• Baseline Scenario for Industrial Countries

      • Baseline Scenario for Developing Countries

      • Alternative Scenario for Developing Countries

  • Tables

    • Chapter I.

      • 1. Major Industrial Countries: Actual and Structural Budget Positions for General Government

    • II.

      • 2. Overview of the World Economic Outlook Projections

      • 3. Industrial Countries: Real GDP and Consumer Prices

      • 4. Selected Developing Countries and Countries in Transition: Real GDP and Consumer Prices

    • III.

      • 5. European Countries: Convergence Indicators for 1993 and 1994

    • IV.

      • 6. Industrial Countries: General Government Financial Balances Including and Excluding Social Insurance

      • 7. United States: Estimates of the Federal Budget Balance

      • 8. Germany: Fiscal Indicators

      • 9. Major Industrial Countries: General Government Debt and Budget Balances

      • 10. Major Industrial Countries: Estimated Net Pension Liabilities—Present Value of Current and Future Rights and Future Contributions

      • 11. Major Industrial Countries: Gross Saving and Investment

    • V.

      • 12. Developing Countries: Economic Performance

      • 13. Developing Countries: Saving

      • 14. Developing Countries: Saving and Macroeconomic Stability

      • 15. Developing Countries: Capital Flows

      • 16. Developing Countries: Foreign Saving and Economic Performance

      • 17. Selected Developing Countries: Debt, Investment, and Growth

      • 18. Developing Countries: Illustrative Indicators of the Real Cost of Borrowing

    • VI.

      • 19. Countries in Transition: Real GDP

      • 20. Countries in Transition: General Government Budget Balances

      • 21. Russian Federation: State Subsidies in 1992

    • Tables Annex I.

      • 22. Major Industrial Countries: Potential Output Growth

      • 23. Major Industrial Countries: Revenue Elasticities and Lags in Corporate Tax Collection

      • 24. Major Industrial Countries: Cyclical Responsiveness of General Government Budget

      • 25. Major Industrial Countries: General Government Structural Budget Balances, Actual Budget Balances, and Output Gaps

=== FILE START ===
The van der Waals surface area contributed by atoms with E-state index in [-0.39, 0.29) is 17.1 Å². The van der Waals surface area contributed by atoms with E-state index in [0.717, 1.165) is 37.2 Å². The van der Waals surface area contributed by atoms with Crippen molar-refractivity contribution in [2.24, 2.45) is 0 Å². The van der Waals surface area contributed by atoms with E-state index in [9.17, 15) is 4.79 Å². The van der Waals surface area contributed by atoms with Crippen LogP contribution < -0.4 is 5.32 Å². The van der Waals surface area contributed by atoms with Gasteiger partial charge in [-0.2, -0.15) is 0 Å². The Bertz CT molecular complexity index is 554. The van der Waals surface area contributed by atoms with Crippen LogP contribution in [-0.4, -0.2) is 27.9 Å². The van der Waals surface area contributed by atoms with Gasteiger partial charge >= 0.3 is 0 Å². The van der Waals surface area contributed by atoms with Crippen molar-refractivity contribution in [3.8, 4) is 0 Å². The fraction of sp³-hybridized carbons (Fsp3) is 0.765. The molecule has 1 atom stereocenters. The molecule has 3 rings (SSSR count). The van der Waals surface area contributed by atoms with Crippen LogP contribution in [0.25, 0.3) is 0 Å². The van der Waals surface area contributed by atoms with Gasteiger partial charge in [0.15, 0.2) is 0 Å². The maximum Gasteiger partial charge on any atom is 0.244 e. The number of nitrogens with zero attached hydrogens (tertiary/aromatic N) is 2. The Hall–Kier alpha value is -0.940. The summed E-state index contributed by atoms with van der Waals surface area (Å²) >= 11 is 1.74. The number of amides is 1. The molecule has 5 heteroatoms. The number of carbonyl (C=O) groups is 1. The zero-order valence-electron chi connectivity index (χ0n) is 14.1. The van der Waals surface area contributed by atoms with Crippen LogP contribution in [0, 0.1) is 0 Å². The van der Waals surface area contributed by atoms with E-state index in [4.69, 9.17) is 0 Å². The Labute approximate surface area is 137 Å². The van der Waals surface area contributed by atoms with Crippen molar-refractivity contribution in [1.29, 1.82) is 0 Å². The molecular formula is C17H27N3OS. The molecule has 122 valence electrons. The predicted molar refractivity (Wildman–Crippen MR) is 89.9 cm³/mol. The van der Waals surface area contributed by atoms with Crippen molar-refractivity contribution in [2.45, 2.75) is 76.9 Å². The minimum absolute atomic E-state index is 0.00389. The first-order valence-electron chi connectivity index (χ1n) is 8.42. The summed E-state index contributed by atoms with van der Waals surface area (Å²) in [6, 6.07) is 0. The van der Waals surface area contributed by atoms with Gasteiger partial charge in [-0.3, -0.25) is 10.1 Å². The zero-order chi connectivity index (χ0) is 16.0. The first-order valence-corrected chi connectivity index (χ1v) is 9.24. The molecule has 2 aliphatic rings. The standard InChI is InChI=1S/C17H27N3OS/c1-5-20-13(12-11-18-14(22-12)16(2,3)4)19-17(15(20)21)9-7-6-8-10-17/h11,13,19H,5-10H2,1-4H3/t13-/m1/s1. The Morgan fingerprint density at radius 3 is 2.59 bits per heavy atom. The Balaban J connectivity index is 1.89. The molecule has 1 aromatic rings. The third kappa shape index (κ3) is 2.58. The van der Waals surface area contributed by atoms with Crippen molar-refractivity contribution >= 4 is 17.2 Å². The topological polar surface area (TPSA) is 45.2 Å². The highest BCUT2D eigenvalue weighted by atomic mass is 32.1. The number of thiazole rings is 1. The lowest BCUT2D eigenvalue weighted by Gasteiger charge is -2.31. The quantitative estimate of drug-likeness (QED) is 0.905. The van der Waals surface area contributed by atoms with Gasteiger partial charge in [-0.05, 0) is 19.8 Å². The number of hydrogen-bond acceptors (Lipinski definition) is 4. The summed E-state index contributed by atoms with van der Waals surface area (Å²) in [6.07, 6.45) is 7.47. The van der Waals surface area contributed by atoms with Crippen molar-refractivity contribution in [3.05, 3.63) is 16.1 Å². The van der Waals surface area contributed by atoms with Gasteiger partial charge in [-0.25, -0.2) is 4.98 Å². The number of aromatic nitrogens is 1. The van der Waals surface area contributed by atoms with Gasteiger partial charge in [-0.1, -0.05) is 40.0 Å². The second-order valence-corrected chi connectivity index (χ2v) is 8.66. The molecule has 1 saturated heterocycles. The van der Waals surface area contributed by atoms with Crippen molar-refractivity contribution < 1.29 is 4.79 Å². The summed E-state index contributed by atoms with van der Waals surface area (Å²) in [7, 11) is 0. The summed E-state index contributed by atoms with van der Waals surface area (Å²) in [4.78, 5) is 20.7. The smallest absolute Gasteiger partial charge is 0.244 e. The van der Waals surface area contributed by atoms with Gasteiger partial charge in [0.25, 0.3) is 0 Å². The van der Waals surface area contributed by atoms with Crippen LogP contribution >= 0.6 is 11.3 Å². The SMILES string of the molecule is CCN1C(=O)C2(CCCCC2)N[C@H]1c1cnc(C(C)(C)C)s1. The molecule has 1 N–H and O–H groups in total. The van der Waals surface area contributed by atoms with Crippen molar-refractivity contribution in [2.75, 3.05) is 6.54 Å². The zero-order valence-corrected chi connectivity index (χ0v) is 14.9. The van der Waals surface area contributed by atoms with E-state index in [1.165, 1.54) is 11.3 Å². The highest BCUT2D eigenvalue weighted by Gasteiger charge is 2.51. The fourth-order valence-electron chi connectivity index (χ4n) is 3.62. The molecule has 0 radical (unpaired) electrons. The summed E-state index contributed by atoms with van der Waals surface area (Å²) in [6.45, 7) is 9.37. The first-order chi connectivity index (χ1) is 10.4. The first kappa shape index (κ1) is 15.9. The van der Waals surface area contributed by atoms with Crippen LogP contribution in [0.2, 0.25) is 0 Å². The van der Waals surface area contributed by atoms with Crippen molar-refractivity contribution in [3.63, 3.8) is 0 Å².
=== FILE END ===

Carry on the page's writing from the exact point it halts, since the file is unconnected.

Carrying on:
• II.

      • 26. World Military Spending

      • 27. Impact of a 20 Percent Cut in Worldwide Military Spending

      • 28. Present Value of Costs and Benefits of Reducing Military Spending in 1992

    • III.

      • 29. Industrial Countries: Indicators of Economic Performance

      • 30. Developing Countries: Indicators of Economic Performance

      • 31. Net Debtor Developing Countries: Indicators of Economic Performance

      • 32. Developing Countries: Alternative Projections Assuming Policy Slippages

    • Tables Box

      • 1. India: Key Economic Indicators

      • 2. Major Industrial Countries: Imports and Exports of Goods and Nonfactor Services

      • 3. Major Industrial Countries: Budget Targets to Achieve Three Debt Rules

      • 4. Selected Countries: Inflation

  • Charts

    • Chapter I.

      • 1. World Indicators

      • 2. Major Industrial Countries: Policy-Related Interest Rates and Ten-Year Government Bond Rates

    • II.

      • 3. Major Industrial Countries: Real GDP

      • 4. Major Industrial Countries: Output Gaps

      • 5. Developing Countries: Real GDP

      • 6. Consumer Prices and Commodity Prices

      • 7. Major Industrial Countries: Nominal and Real Effective Exchange Rates

      • 8. Major Industrial Countries: Short-Term Interest Rates

      • 9. Major Industrial Countries: Long-Term Interest Rates

      • 10. Developing Countries: Shares of Intraregional Trade in Total Trade

      • 11. Major Industrial Countries: Current Account Positions

      • 12. Developing Countries and Countries in Transition: Net External Financing Flows